HR 483 A is a yellow-orange main sequence dwarf star of spectral and luminosity type G1.5 V. A little bigger and brighter than Sol, the star may have 97 +/- 23 percent of Sol's mass (Henry et al, 1992), the same diameter (Johnson and Wright, 1983, page 649), and close to 1.4 times its luminosity. It may be 96 percent as enriched as Sol with elements heavier than hydrogen ("metallicity"), based on its abundance of iron (Ibukiyama and Arimoto, 2002). Based on isochrone fitting, the star may be older than Sol at around 5.9 billion years of age (Margaret C. Turnbull, 2004; and Ibukiyama and Arimoto, 2002). Useful catalogue numbers and designations for the star include: HR 483, Gl 67, Hip 7918, HD 10307, BD+41 328, SAO 37434, LHS 1284, LTT 10590, LFT 150, and PGC 372.
According to the Sixth Catalog of Orbits of Visual Binaries, Stars A and B move around each other at an average distance of 7.33 AUs (semi-major axis a= 0.58") in a very eccentric (e= 0.43) orbit that takes 19.5 years to complete. The two stars would get as close as 4.2 AUs and as far away from each other as 10.5 AUs. Their orbits around each other is inclined by 103° with respect to an observer on Earth (Staffan Söderhjelm, 1999; Henry et al, 1992; Lippincott et al, 1983; and Lippincott and Manning, 1976). (See an animation of the orbits of Stars A and B and their potentially habitable zones, with a table of basic orbital and physical characteristics.)
An Earth-type planet could have liquid water in a stable orbit centered around 1.18 AU from Star A -- between the orbital distances of Earth and Mars in the Solar System. Such a planet would have an orbital period of around 1.3 Earth years. Unfortunately, current estimates of the masses and orbits of Stars A and B -- whose large margins of errors result in significant uncertainty -- suggest that the orbit of a planet in the habitable zone of Star A could be disrupted. Such a planet would be difficult to detect using present astronomical methods and equipment.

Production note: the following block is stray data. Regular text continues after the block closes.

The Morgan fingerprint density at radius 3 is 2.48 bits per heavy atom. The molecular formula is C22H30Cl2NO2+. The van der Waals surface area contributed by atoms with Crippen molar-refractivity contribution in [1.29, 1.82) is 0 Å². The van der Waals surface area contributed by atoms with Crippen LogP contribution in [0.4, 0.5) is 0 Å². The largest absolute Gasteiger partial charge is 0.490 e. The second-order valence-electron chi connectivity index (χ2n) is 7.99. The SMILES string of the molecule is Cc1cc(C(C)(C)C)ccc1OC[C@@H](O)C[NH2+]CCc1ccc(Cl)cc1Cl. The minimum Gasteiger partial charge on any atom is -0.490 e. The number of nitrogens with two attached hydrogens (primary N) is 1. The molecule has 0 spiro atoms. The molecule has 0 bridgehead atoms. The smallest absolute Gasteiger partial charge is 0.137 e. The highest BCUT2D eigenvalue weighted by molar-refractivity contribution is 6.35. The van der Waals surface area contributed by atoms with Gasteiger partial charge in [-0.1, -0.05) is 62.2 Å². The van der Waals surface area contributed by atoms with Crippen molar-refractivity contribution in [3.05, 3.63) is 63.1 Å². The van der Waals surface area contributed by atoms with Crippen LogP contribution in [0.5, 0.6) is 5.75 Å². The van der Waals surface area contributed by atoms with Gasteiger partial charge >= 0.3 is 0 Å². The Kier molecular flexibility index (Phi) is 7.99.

NASA -- larger image
HR 483 B is a dim red dwarf star, like
Gliese 623 A (M2.5 V) and B (M5.8Ve) at lower right.
HR 483 B
HR 483 B is an "intermediate mass," red main sequence dwarf star of spectral and luminosity type M V (Henry et al, 1992). Much smaller and dimmer than Sol, the star may have 29 +/- 7 percent of Sol's mass (Henry et al, 1992), a smaller diameter, and only 0.13 percent of its luminosity. An Earth-type planet could have liquid water in a stable orbit centered around 0.036 AU from Star B -- well within the orbital distance of Mercury in the Solar System. Such a planet would have an orbital period of less than five days and would be tidally locked with respect to Star B. Such a planet would be difficult to detect using present astronomical methods and equipment.
The following table includes all star systems known to be located within 10 light-years (ly), plus more bright stars within 10 to 20 ly, of HR 483 AB.
|Star System||Spectra &|
|Upsilon Andromedae AB||F8 V |
|BD+47 612||M1.5 V||6.6|
|G 173-39||M5 V||8|
|Delta Trianguli AB||G0.5 Ve |
|Theta Persei 2?||F7 V |
|LP 245-10||M5 V||9.8|
|* plus bright stars *||. . .|
|Iota Persei 2?||G0 V |
|54 Piscium||K0+ V||18|
|85 Pegasi ABab||G5 Vb |
|Mu Cassiopeiae AB||G5 VIp |
|BD+37 783||G5 V||19|
Up-to-date technical summaries on these stars can be found at: the Astronomiches Rechen-Institut at Heidelberg's ARCNS for Star A and Star B, and the Nearby Stars Database. Additional information may be available at Roger Wilcox's Internet Stellar Database.
In Greek mythology, Andromeda was rescued from Cetus, the Whale, by Perseus who also married her. This constellation is most easily seen in Autumn for observers in the Northern Hemisphere, but may be visible from June through February. For more information about the stars and objects in this constellation and an illustration, go to Christine Kronberg's Andromeda. For another illustration, see David Haworth's Andromeda.
For more information about stars including spectral and luminosity class codes, go to ChView's webpage on The Stars of the Milky Way.